EVER since I tried snorkelling on holiday, I have wanted to have a go at scuba diving.
However, I always think of it as a summer pastime to be enjoyed abroad, rather than a year-round hobby in England.
I have been proved wrong.
Brighton British Sub Aqua Club 007, based at the Sussex Yacht Club in Shoreham, has a dedicated membership group which is always on the lookout for new enthusiasts to join its rank.
For my first try dive I was taken to Worthing’s Aquarena – not the most glamorous of places, but then again, diving is not a glamorous sport.
In my swimming costume, old t-shirt (to stop the equipment from rubbing) and a pair of old socks (to help keep the flippers on) I already looked “interesting” as I waited by the side of the pool.
Add to that, the goggles, flippers, and all the breathing apparatus and I definitely resembled an alien.
The breathing apparatus is surprisingly heavy and, at first, I was very intimidated by all the equipment.
Yet, open water instructors, Christine Bohea and Alison Dack, slowly took me through everything and explained what each dial and mouthpiece did.
I slowly descended the steps into the large pool and it was with great trepidation I went under the water.
With all the heavy equipment on my back and trying to remember how to breathe, I did suffer from a pang of nerves and claustrophobia.
It took me a while to get used to the air bubbles shooting in front of my face every time I breathed out but after a couple of dives I found it easier.
The next stage was to try to swim underwater.
By letting air out of my diving jacket I was able to sink to the bottom of the pool and slowly make my way along.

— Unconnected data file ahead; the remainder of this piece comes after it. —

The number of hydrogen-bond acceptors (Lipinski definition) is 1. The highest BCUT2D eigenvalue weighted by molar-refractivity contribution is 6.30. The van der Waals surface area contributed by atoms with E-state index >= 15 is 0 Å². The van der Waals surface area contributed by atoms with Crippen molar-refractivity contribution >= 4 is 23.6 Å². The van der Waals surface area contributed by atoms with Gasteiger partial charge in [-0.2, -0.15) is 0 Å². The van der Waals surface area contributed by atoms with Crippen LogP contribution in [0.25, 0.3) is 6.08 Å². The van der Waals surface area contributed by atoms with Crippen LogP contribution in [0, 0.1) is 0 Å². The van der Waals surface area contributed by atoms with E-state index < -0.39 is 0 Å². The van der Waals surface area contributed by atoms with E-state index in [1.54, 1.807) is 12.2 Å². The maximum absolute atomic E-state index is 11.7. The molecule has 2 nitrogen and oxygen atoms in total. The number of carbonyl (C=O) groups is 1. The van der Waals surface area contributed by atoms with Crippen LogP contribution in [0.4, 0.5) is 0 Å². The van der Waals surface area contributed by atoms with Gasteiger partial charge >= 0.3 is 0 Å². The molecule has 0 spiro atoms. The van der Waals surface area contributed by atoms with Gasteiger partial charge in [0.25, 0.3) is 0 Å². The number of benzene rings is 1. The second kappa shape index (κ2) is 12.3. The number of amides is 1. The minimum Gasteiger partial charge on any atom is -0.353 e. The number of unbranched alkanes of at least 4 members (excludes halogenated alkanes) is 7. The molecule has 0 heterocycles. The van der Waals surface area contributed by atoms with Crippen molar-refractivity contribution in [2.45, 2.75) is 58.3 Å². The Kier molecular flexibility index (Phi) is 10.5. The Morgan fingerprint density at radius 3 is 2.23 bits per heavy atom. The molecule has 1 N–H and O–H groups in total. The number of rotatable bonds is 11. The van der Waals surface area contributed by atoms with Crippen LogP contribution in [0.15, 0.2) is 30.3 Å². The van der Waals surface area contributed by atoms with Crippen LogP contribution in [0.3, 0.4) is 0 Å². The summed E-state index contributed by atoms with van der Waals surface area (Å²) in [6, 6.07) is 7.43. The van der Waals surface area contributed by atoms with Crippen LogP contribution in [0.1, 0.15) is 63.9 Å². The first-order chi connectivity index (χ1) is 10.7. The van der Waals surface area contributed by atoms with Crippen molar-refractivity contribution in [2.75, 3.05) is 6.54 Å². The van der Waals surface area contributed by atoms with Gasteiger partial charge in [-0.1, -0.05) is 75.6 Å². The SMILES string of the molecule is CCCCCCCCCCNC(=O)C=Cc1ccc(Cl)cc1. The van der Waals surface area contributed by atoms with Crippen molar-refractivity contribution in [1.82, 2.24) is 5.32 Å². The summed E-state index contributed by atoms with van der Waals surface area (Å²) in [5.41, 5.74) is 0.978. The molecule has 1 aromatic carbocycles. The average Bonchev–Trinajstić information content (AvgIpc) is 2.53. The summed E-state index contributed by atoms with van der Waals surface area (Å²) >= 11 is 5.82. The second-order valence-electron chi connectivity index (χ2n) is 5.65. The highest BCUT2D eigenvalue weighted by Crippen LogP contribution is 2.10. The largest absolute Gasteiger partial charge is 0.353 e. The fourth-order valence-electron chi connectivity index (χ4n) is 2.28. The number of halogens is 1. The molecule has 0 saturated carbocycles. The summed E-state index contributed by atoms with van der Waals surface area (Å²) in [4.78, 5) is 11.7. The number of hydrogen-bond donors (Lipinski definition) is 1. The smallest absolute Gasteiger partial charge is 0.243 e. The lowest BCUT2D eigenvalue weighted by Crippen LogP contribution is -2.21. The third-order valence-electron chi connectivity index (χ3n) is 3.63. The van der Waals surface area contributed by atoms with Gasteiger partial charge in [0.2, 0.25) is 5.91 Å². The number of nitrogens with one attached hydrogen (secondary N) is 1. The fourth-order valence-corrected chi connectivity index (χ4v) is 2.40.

An hour later and I felt I was really getting the hang of it and it was only due to the cold water that we stopped.
Diving was not as easy as it looked but the try dive was certainly very enjoyable.
I had a few moments when I couldn’t sink – yes I am full of hot air – and there were times when I was almost stuck to the bottom of the swimming pool, but, overall, I felt I did well.
Scuba diving is a very sociable sport as you never swim alone, yet it was also very relaxing and peaceful.
The Shoreham dive club is very willing to help “newbies” become hooked on the pastime and once you have got the hang of diving in the pool the group carries out dives at sea both locally and abroad.
Buying the equipment does come at a price, but once you have got that you are ready to go.
I would definitely recommend scuba diving.
It is a lot of fun and, quite literally, opens up a whole new world for you to explore.
For more information, visit the website www.brightondiving007.com.
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